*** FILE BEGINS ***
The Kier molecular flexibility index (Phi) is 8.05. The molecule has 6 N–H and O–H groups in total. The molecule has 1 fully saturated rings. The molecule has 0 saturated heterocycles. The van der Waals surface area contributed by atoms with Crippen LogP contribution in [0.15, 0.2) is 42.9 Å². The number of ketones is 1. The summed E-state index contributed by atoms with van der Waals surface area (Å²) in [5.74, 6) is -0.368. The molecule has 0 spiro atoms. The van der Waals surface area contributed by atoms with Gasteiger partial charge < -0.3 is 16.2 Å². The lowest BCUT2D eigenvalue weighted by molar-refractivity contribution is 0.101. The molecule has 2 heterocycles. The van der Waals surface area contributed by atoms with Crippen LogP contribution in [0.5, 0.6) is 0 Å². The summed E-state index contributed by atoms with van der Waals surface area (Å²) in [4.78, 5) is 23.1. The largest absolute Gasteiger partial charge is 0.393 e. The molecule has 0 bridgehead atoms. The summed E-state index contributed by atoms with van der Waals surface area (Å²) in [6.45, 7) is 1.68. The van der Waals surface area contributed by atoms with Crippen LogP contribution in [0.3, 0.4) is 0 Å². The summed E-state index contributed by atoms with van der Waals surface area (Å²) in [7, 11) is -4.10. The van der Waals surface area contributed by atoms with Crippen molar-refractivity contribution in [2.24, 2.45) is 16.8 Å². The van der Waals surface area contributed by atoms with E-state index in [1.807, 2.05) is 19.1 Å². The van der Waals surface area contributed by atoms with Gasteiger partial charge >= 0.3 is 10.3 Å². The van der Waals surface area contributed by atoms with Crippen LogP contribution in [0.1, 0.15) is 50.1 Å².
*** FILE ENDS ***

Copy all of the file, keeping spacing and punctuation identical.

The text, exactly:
The Kier molecular flexibility index (Phi) is 8.05. The molecule has 6 N–H and O–H groups in total. The molecule has 1 fully saturated rings. The molecule has 0 saturated heterocycles. The van der Waals surface area contributed by atoms with Crippen LogP contribution in [0.15, 0.2) is 42.9 Å². The number of ketones is 1. The summed E-state index contributed by atoms with van der Waals surface area (Å²) in [5.74, 6) is -0.368. The molecule has 0 spiro atoms. The van der Waals surface area contributed by atoms with Gasteiger partial charge < -0.3 is 16.2 Å². The lowest BCUT2D eigenvalue weighted by molar-refractivity contribution is 0.101. The molecule has 2 heterocycles. The van der Waals surface area contributed by atoms with Crippen LogP contribution in [0.5, 0.6) is 0 Å². The summed E-state index contributed by atoms with van der Waals surface area (Å²) in [4.78, 5) is 23.1. The largest absolute Gasteiger partial charge is 0.393 e. The molecule has 0 bridgehead atoms. The summed E-state index contributed by atoms with van der Waals surface area (Å²) in [6.45, 7) is 1.68. The van der Waals surface area contributed by atoms with Crippen LogP contribution in [0.3, 0.4) is 0 Å². The summed E-state index contributed by atoms with van der Waals surface area (Å²) in [7, 11) is -4.10. The van der Waals surface area contributed by atoms with Crippen molar-refractivity contribution in [2.24, 2.45) is 16.8 Å². The van der Waals surface area contributed by atoms with E-state index in [1.807, 2.05) is 19.1 Å². The van der Waals surface area contributed by atoms with Gasteiger partial charge >= 0.3 is 10.3 Å². The van der Waals surface area contributed by atoms with Crippen LogP contribution in [0.1, 0.15) is 50.1 Å².